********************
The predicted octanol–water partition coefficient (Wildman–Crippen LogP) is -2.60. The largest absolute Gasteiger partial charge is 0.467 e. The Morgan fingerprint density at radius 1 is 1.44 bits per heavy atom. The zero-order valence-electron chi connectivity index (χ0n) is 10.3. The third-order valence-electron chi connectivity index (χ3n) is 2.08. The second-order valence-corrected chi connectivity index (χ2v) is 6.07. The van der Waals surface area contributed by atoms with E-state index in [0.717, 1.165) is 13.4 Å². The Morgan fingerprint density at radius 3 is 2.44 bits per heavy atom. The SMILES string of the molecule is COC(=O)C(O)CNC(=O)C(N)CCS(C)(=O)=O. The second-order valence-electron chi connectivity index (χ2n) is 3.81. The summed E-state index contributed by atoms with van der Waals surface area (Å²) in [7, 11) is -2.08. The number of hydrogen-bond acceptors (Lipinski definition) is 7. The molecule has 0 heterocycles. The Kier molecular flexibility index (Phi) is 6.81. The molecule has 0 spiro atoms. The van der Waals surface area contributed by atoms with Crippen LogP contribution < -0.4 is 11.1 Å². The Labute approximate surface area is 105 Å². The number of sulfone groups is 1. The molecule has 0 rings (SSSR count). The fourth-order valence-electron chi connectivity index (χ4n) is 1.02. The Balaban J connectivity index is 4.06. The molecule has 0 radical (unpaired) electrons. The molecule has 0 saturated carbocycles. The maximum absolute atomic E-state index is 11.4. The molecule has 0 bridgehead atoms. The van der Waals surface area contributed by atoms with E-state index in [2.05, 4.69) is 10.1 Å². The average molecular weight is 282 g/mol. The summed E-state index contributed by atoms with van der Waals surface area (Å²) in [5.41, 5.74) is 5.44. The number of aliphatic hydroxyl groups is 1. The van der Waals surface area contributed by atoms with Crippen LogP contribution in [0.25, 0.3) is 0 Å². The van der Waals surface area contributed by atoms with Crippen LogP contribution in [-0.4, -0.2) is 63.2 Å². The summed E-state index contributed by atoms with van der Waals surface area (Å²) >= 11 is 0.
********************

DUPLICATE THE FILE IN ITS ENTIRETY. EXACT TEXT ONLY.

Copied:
The predicted octanol–water partition coefficient (Wildman–Crippen LogP) is -2.60. The largest absolute Gasteiger partial charge is 0.467 e. The Morgan fingerprint density at radius 1 is 1.44 bits per heavy atom. The zero-order valence-electron chi connectivity index (χ0n) is 10.3. The third-order valence-electron chi connectivity index (χ3n) is 2.08. The second-order valence-corrected chi connectivity index (χ2v) is 6.07. The van der Waals surface area contributed by atoms with E-state index in [0.717, 1.165) is 13.4 Å². The Morgan fingerprint density at radius 3 is 2.44 bits per heavy atom. The SMILES string of the molecule is COC(=O)C(O)CNC(=O)C(N)CCS(C)(=O)=O. The second-order valence-electron chi connectivity index (χ2n) is 3.81. The summed E-state index contributed by atoms with van der Waals surface area (Å²) in [7, 11) is -2.08. The number of hydrogen-bond acceptors (Lipinski definition) is 7. The molecule has 0 heterocycles. The Kier molecular flexibility index (Phi) is 6.81. The molecule has 0 spiro atoms. The van der Waals surface area contributed by atoms with Crippen LogP contribution < -0.4 is 11.1 Å². The Labute approximate surface area is 105 Å². The number of sulfone groups is 1. The molecule has 0 rings (SSSR count). The fourth-order valence-electron chi connectivity index (χ4n) is 1.02. The Balaban J connectivity index is 4.06. The molecule has 0 radical (unpaired) electrons. The molecule has 0 saturated carbocycles. The maximum absolute atomic E-state index is 11.4. The molecule has 0 bridgehead atoms. The van der Waals surface area contributed by atoms with E-state index in [2.05, 4.69) is 10.1 Å². The average molecular weight is 282 g/mol. The summed E-state index contributed by atoms with van der Waals surface area (Å²) in [5.41, 5.74) is 5.44. The number of aliphatic hydroxyl groups is 1. The van der Waals surface area contributed by atoms with Crippen LogP contribution in [0.25, 0.3) is 0 Å². The van der Waals surface area contributed by atoms with Crippen LogP contribution in [-0.4, -0.2) is 63.2 Å². The summed E-state index contributed by atoms with van der Waals surface area (Å²) >= 11 is 0.